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Two Convicted In Counterfeit Cisco Gear Racket

The scam involved relabeling and selling Chinese networking equipment as bona fide Cisco equipment, prosecutors say.

A federal jury last week convicted two people for running a racket that sold counterfeit Cisco gear.

Both Chun-Yu Zhao, of Centreville, Va., and Donald H. Cone, of Frederick, Md., had been charged with operating, together with family members in China, "a large-scale counterfeit computer networking equipment business under the name of Han Tong Technology (Hong Kong) Limited," as well as a Virginia-based company called JDC Networking Inc. that relabeled and sold the equipment.

"Zhao operated the U.S. headquarters of a Chinese company that was in the business of stealing intellectual property and defrauding customers," U.S. Attorney Neil H. MacBride said in a statement.

The website for JDC is still active, and advertises new and used products from Cisco, Juniper Networks, and Extreme Networks. According to the website, the company was established in 2001 and sells Cisco "switches, routers, hubs, servers, cables, and accessories."

But according to prosecutors, "JDC Networking Inc. altered Cisco products by using pirated software, and created labels and packaging in order to mislead consumers into believing the products it sold were genuine Cisco products.

"To evade detection, Zhao used various names and addresses in importation documents, and hid millions of dollars of counterfeit proceeds through a web of bank accounts and real estate held in the names of her family members in China, prosecutors said.

The jury convicted Zhao and Cone on conspiracy charges, which carry a maximum sentence of five years and a $250,000 fine. But Zhao was also convicted of "importation fraud, trafficking in counterfeit goods and labels, false statements to law enforcement, false statements in naturalization, and money laundering," prosecutors said. Those charges carry a maximum sentence of 10 to 20 years each, as well as fines ranging from $250,000 to $2 million per charge.

The jury also returned a verdict requiring Zhao to forfeit numerous assets, "including two Porsches, one Mercedes, seven bank accounts containing more than $1.6 million, and four homes and three condominiums with a total value of more than $2.6 million," said prosecutors.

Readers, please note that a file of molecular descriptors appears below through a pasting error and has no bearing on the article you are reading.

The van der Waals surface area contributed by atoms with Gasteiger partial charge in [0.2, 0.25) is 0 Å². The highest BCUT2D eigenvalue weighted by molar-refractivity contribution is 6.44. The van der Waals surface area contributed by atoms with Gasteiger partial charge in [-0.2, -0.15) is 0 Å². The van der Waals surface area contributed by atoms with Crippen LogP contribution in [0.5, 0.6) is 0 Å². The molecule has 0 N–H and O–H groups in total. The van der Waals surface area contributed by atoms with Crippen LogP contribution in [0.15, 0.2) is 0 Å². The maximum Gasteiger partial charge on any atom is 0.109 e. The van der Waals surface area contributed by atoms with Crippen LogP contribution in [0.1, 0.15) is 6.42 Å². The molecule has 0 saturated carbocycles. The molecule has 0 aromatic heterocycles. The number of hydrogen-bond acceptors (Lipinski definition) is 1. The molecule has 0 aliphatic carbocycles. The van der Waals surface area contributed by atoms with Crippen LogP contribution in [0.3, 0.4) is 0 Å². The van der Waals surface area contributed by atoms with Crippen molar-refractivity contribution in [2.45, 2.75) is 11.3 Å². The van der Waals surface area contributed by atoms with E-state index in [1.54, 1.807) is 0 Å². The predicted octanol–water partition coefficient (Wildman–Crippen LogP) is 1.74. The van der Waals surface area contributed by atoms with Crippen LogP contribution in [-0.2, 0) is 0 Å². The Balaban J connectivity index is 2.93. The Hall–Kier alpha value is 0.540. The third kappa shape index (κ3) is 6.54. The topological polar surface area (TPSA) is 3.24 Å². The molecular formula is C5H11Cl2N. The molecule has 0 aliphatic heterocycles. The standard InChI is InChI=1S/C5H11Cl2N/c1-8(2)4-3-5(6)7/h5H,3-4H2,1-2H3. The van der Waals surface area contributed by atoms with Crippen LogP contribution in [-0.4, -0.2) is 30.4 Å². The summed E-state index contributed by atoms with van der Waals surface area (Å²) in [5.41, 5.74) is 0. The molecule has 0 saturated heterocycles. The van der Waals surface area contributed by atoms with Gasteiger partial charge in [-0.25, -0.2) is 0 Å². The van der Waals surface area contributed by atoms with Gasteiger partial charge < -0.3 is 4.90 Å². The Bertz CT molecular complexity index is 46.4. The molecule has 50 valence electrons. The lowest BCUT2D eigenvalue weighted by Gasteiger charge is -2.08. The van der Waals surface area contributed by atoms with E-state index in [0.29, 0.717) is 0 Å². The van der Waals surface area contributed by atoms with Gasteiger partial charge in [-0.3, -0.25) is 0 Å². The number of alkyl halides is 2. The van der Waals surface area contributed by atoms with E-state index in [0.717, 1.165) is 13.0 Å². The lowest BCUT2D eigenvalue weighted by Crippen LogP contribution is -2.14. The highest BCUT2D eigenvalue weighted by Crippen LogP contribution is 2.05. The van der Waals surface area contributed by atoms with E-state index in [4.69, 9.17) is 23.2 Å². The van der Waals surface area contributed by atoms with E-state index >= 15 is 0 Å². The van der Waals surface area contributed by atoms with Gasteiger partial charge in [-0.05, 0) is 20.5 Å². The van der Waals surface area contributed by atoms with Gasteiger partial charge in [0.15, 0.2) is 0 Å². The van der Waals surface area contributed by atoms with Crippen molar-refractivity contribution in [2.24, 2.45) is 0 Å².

Zhao's criminal enterprise began to unravel after the U.S. Customs and Border Protection agency intercepted counterfeit products that had been sent from China to an "addresses associated with Zhao and JDC Networking," said prosecutors. From there, the case was investigated by Immigration and Customs Enforcement in the Department of Homeland Security (DHS), as well as the inspectors general from the General Services Administration and the Department of the Interior.

The case is part of a larger Department of Justice effort, known as the Task Force on Intellectual Property. Established in February 2010 by Attorney General Eric Holder, the task force's mission is to "combat intellectual property crimes" at home and abroad, through both law enforcement investigations and enforcement, as well as attempting to influence related laws in other countries. The task force includes representatives from numerous parts of the Department of Justice, including the FBI.

Cisco has also been pursuing companies that sell fake versions of its products, for example as part of Operation Network Raider, an ongoing domestic and international effort, run by the Department of Justice and DHS, that targets counterfeit networking hardware made in China.

According to Dave Walters, director of global business operations at Cisco's worldwide brand protection division, by last year, the operation has resulted in "30 felony convictions and more than 700 seizures of counterfeit Cisco products worth an estimated retail value of more than $143 million."

In this new Tech Center report, we profile five database breaches--and extract the lessons to be learned from each. Plus: A rundown of six technologies to reduce your risk. Download it here (registration required).

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